Area 2- Distracted Driving is not a new issue for anyone that has been on the roadway in the last decade.  Typically, we thing of “distracted driving” as any activity that diverts attention away from driving. The most common offender is use of a hand held phone or tablet.  Even though we have had public service announcements, commercials and often first-hand experiences with the dangers of distracted driving; still millions of drivers still think they have to answer a text or check social media while driving. STOP!!!!!!  If the person sending you a message demands an answer when you are driving,  you may want to question how much that person really cares about you!  I am tempted daily to return a message to a client or my wife; but I do know that my wife and my client would much rather wait a half hour until I am able to respond safely. In fact, if I respond to a text to my wife while driving, she would be furious. I try never to make my wife furious.  Likewise, I want to answer my client’s questions.  If I’m hurt or killed in a car crash, then I will not be too helpful to my clients.

Area 3- Impaired Driving. I believe the drunk driving commercials began in the early 1980’s at last,  since I cannot remember a time when there were not PSA’s about drunk driving.  The best way to avoid driving impaired is to plan ahead.  Before you have a couple of cocktails during happy hour or over the weekend, make a plan. How will I get home if I have a couple of drinks?  Can I Uber?  Is there a designated driver in our group?  Some may think that sounds funny, but there is simply no shame in having a plan.  Weirdly enough, any time I meet friends, other attorneys or business acquaintances, if we have a second drink with dinner, the topic always comes up. When you bring up the topic, it means that you care about yourself and the others whether they are old friends or new acquaintances.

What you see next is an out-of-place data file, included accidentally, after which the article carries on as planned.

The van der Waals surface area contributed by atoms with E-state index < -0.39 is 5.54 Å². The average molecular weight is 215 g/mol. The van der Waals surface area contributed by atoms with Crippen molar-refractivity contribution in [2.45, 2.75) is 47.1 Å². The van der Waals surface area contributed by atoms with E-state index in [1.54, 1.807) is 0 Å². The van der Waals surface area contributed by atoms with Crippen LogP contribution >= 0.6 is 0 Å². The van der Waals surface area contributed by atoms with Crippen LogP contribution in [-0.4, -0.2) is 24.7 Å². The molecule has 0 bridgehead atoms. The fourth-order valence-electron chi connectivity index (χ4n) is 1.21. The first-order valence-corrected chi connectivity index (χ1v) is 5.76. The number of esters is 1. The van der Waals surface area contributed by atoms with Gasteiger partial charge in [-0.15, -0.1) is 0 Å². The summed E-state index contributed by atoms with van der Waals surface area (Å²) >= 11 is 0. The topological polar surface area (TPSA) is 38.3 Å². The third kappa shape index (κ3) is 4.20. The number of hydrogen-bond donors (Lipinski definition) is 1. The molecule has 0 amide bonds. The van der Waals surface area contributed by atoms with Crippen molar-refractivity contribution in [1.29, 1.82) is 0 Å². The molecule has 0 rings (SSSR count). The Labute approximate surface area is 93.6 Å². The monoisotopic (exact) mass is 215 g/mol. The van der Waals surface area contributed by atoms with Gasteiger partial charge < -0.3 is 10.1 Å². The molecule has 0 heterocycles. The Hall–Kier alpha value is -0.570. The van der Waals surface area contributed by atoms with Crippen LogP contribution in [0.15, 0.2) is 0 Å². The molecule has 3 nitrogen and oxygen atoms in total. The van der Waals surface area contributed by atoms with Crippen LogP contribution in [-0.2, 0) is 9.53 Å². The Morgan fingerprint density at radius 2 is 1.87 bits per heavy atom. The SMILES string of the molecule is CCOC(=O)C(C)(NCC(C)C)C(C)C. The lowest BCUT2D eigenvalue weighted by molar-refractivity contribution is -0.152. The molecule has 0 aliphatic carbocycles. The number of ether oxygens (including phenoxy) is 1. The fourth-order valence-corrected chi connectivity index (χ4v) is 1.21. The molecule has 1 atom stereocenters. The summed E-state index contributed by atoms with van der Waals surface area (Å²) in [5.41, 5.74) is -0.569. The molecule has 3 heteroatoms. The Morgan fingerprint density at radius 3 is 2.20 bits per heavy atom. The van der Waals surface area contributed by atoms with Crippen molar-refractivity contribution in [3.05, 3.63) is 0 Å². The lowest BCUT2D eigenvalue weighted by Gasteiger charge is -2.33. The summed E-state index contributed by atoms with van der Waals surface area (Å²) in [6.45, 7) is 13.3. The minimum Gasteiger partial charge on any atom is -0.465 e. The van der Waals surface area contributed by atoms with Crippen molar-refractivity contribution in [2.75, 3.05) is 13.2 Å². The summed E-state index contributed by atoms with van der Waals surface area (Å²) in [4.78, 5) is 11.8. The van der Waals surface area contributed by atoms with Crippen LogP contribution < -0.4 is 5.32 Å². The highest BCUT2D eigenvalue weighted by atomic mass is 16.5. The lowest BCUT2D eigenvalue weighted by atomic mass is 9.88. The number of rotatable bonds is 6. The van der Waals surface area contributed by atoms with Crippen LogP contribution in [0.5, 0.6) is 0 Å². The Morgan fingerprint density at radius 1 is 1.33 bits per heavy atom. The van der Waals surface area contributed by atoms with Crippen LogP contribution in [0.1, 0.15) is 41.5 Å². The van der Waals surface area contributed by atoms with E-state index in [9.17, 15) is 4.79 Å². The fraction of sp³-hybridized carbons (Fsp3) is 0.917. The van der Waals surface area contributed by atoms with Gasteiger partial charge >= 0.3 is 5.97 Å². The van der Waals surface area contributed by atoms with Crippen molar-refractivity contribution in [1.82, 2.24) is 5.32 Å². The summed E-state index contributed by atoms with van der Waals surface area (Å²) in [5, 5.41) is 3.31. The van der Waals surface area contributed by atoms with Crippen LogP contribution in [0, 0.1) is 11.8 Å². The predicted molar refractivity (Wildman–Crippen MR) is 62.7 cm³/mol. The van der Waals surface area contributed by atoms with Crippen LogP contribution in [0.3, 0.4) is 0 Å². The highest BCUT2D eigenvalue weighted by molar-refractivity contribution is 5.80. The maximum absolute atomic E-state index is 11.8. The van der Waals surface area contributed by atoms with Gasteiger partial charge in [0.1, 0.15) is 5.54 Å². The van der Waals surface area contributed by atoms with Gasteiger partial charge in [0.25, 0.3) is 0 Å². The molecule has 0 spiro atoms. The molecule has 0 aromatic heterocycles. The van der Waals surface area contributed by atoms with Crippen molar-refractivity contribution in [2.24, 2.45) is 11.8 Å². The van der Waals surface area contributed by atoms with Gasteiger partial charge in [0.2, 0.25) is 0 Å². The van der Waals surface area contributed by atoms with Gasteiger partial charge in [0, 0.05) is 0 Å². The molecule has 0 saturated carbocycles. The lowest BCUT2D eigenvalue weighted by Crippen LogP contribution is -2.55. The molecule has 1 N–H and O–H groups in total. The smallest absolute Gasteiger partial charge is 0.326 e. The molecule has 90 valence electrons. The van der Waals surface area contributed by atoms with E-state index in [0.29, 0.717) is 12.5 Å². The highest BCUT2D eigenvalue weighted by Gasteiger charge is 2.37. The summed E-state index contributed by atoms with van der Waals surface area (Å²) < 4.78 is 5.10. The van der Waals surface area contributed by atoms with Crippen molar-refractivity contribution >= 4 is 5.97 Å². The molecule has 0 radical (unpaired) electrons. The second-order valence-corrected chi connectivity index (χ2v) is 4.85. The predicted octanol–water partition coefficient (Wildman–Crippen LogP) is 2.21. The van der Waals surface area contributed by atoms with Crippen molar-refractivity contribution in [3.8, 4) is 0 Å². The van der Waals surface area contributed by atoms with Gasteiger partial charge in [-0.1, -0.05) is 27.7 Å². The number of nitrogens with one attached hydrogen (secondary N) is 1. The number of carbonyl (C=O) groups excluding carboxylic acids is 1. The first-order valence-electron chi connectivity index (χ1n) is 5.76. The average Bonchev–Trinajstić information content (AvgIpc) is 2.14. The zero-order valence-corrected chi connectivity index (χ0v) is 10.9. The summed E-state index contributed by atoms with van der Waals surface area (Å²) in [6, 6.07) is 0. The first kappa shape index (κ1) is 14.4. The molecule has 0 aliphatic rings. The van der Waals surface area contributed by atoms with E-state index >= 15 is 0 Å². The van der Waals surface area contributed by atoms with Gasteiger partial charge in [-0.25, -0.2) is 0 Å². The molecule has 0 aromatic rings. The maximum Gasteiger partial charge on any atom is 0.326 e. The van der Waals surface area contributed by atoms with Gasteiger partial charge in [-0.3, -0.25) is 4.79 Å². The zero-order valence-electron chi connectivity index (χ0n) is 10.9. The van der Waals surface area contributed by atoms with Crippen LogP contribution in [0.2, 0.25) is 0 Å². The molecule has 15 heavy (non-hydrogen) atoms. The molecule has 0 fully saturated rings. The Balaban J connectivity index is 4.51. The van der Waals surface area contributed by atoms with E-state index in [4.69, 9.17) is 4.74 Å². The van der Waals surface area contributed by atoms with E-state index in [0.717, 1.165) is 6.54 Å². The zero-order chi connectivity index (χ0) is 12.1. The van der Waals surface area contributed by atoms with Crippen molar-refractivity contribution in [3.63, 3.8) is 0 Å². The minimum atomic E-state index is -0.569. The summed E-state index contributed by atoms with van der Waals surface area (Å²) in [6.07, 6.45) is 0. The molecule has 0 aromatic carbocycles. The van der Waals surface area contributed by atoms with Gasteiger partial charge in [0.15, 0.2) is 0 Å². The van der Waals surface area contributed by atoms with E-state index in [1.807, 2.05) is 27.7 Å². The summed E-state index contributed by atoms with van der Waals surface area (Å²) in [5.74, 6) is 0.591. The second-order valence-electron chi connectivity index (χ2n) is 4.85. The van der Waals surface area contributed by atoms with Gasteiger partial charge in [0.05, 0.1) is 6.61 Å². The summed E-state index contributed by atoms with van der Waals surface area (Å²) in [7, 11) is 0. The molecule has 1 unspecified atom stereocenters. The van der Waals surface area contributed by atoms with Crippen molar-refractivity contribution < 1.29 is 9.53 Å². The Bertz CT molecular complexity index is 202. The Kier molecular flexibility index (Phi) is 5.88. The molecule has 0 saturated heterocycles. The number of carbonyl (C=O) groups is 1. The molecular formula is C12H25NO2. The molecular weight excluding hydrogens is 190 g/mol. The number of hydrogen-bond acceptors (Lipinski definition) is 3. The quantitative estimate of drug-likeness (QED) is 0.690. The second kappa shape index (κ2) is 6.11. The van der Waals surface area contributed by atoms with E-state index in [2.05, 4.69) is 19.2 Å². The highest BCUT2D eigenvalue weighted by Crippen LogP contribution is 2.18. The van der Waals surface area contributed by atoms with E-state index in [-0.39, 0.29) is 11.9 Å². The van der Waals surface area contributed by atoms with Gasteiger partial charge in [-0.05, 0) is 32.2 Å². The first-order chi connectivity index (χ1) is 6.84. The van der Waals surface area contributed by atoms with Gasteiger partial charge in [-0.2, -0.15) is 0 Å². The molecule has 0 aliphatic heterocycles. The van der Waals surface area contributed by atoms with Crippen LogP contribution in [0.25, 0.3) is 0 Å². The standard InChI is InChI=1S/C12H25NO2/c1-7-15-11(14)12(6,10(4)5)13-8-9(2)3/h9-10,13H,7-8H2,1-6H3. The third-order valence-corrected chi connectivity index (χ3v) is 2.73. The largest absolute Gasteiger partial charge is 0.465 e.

Make Missouri Roadways Safer

We all must work together to make the roadways of Missouri safer!  Unless you are planning on leaving the state and not driving through it again (unlikely), then we need to take some personal responsibility to make our roadways safer for us, our friends and family. If you have suffered in a motor vehicle incident, then you will more than likely need legal assistance in  order to obtain the compensation you need and deserve.